Guild says Berlinger shouldn't have to turn over film to Chevron
The Directors Guild of America has added its voice to the chorus of filmmakers rallying behind "Crude" director Joe Berlinger.
The DGA issued a statement on Wednesday calling on the courts to overturn a New York district court decision ordering the documentary maker to turn over 600 hours of footage from his 2009 film to Chevron.
The word of encouragement from DGA President Taylor Hackford come on the same day that Berlinger's legal team was in court arguing for a stay of the subpoena pending an appeal to the Second Circuit Court.
Chevron hopes to use the raw film in a $27 billion class action currently winding its way through Ecuadorian courts. The suit has been brought against Chevron by some 30,000 indigenous people who live near an oil field operated on the Amazon River by Texaco, which was acquired by Chevron in 2001. They are seeking damages for a medley of illnesses they allege were caused by the company's failure to clean up the plant.
The oil company claims the footage shows the plaintiffs’ lawyers engaging in misconduct that undermines their case.
In signaling their support for the director and claiming the court order violates his First Amendment rights, the DGA joins groups such as the Independent Documentary Association, the Writers Guild of America East, and over 20 Oscar winning fillmakers, all of whom have issued similar statements.
Here's Hackford's full statement:
"The Directors Guild of America, in support of filmmaker Joe Berlinger and the First Amendment, objects to a judge's decision that Berlinger must turn over 600 hours of raw footage from his documentary Crude: The Real Price of Oil to Chevron, for their use as defendants in the lawsuit depicted in his documentary.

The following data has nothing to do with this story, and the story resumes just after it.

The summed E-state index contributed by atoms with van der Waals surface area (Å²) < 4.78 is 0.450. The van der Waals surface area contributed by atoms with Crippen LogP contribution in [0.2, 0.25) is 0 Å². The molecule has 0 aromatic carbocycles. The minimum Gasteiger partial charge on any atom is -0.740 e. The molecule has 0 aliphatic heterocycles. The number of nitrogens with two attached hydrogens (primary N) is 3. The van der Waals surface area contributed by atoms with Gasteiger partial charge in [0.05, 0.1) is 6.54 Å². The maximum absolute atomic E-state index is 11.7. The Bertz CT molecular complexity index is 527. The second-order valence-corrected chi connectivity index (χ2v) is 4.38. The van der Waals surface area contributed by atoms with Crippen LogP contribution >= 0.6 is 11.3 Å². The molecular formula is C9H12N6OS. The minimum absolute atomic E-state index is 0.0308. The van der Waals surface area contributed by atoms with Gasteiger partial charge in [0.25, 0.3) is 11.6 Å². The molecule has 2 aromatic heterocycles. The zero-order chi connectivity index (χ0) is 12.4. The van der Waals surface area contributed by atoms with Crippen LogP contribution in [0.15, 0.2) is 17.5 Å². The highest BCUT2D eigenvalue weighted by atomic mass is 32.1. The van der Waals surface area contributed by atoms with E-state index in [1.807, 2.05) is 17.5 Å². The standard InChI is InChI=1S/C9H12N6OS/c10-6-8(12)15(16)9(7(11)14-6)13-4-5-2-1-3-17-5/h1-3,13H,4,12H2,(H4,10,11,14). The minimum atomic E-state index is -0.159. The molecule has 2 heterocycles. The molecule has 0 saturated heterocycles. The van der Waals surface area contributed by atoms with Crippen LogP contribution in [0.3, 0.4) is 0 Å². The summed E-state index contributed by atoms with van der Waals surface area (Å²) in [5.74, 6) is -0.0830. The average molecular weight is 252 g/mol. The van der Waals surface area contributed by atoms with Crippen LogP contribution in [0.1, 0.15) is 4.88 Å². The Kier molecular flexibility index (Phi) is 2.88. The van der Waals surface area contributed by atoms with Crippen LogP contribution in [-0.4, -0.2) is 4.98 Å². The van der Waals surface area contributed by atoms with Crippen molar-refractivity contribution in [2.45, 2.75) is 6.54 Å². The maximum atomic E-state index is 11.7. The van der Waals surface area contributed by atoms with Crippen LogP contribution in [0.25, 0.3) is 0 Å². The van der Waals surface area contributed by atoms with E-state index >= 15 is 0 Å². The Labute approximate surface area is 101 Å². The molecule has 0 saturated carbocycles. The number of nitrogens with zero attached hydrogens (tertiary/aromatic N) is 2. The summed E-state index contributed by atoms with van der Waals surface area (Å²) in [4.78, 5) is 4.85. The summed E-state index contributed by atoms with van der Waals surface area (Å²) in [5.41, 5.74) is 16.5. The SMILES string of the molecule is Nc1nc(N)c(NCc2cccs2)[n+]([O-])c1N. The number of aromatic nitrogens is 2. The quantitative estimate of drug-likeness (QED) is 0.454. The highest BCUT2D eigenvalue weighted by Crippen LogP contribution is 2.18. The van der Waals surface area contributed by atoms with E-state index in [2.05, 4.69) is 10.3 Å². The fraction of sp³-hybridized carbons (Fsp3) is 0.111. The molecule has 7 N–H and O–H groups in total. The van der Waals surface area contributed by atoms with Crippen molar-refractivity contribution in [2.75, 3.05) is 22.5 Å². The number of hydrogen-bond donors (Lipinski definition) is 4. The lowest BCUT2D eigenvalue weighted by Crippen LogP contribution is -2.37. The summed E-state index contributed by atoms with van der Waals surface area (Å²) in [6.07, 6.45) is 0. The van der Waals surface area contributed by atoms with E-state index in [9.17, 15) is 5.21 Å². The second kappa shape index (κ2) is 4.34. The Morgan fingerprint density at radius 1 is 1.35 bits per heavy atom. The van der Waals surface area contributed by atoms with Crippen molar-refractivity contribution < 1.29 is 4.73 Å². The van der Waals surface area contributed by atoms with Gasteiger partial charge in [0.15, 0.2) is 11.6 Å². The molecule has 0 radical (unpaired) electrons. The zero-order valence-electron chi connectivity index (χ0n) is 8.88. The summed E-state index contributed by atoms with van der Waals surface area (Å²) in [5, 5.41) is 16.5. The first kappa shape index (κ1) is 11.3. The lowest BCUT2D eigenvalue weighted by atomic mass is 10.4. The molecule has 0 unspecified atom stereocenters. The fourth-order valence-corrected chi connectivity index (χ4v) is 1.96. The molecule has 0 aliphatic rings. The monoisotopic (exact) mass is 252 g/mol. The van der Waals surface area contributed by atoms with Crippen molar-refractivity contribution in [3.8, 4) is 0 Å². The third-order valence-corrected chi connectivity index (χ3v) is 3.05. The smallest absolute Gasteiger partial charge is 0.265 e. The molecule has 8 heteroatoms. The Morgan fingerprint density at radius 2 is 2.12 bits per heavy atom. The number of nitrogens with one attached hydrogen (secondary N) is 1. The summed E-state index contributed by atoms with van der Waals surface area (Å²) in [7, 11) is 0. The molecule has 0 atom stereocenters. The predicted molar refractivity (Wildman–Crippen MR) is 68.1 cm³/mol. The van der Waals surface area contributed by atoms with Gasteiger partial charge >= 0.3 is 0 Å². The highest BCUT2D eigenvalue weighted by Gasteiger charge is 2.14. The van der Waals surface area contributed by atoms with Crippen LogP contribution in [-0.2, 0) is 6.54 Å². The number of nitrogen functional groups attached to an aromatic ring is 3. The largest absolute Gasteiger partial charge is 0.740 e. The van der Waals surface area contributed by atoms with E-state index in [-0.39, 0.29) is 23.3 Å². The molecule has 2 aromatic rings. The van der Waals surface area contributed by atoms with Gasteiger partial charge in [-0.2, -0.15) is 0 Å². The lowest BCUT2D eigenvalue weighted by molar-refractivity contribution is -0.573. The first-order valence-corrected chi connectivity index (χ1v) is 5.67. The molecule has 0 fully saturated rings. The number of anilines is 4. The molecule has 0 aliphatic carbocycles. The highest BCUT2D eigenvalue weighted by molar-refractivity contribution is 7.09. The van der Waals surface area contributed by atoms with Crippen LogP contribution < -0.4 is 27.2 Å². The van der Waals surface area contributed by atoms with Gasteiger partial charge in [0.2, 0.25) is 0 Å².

"Documentary filmmakers work under the presumption that their research, sources and draft materials are protected under the First Amendment. Their work often explores sensitive subjects that might not ever reach the public eye if not for the tenacity of the filmmakers and the bravery of their sources.
"The chilling effect of this court decision will be felt throughout the documentary community, as future filmmakers will be constantly aware that their materials may be seized as evidence, and those who once might have been willing to share their point of view become wary that a documentarian cannot protect them, even if their participation is anonymous. Safeguarding the right of documentary filmmakers to protect their sources is ultimately about protecting the public's right to know and preserving the role of investigative filmmaking in exposing the issues, educating the viewers and informing the public."
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